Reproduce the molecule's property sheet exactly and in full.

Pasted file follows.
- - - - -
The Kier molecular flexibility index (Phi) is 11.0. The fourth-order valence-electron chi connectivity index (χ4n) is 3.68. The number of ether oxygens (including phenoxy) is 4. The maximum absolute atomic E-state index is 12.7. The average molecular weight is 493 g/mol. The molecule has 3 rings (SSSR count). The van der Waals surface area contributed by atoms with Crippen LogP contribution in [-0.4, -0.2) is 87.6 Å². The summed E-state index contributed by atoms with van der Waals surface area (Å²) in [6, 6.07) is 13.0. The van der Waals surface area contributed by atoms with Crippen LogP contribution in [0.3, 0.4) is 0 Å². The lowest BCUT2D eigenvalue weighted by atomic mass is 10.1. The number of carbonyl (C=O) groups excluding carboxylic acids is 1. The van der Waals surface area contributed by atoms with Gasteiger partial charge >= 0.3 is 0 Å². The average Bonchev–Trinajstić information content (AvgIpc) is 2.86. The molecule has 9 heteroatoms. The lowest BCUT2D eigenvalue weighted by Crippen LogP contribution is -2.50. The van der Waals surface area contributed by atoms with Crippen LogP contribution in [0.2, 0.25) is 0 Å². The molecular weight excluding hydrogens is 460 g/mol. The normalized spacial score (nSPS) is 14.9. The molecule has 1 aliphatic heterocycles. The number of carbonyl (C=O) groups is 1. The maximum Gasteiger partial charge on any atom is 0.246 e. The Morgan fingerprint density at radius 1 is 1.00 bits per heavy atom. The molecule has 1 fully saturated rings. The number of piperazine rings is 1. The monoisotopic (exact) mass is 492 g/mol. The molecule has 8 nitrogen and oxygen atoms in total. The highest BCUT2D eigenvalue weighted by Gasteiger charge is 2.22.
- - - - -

The Kier molecular flexibility index (Phi) is 11.0. The fourth-order valence-electron chi connectivity index (χ4n) is 3.68. The number of ether oxygens (including phenoxy) is 4. The maximum absolute atomic E-state index is 12.7. The average molecular weight is 493 g/mol. The molecule has 3 rings (SSSR count). The van der Waals surface area contributed by atoms with Crippen LogP contribution in [-0.4, -0.2) is 87.6 Å². The summed E-state index contributed by atoms with van der Waals surface area (Å²) in [6, 6.07) is 13.0. The van der Waals surface area contributed by atoms with Crippen LogP contribution in [0.3, 0.4) is 0 Å². The lowest BCUT2D eigenvalue weighted by atomic mass is 10.1. The number of carbonyl (C=O) groups excluding carboxylic acids is 1. The van der Waals surface area contributed by atoms with Gasteiger partial charge >= 0.3 is 0 Å². The average Bonchev–Trinajstić information content (AvgIpc) is 2.86. The molecule has 9 heteroatoms. The lowest BCUT2D eigenvalue weighted by Crippen LogP contribution is -2.50. The van der Waals surface area contributed by atoms with Crippen LogP contribution in [0.2, 0.25) is 0 Å². The molecular weight excluding hydrogens is 460 g/mol. The normalized spacial score (nSPS) is 14.9. The molecule has 1 aliphatic heterocycles. The number of carbonyl (C=O) groups is 1. The maximum Gasteiger partial charge on any atom is 0.246 e. The Morgan fingerprint density at radius 1 is 1.00 bits per heavy atom. The molecule has 1 fully saturated rings. The number of piperazine rings is 1. The monoisotopic (exact) mass is 492 g/mol. The molecule has 8 nitrogen and oxygen atoms in total. The highest BCUT2D eigenvalue weighted by Gasteiger charge is 2.22.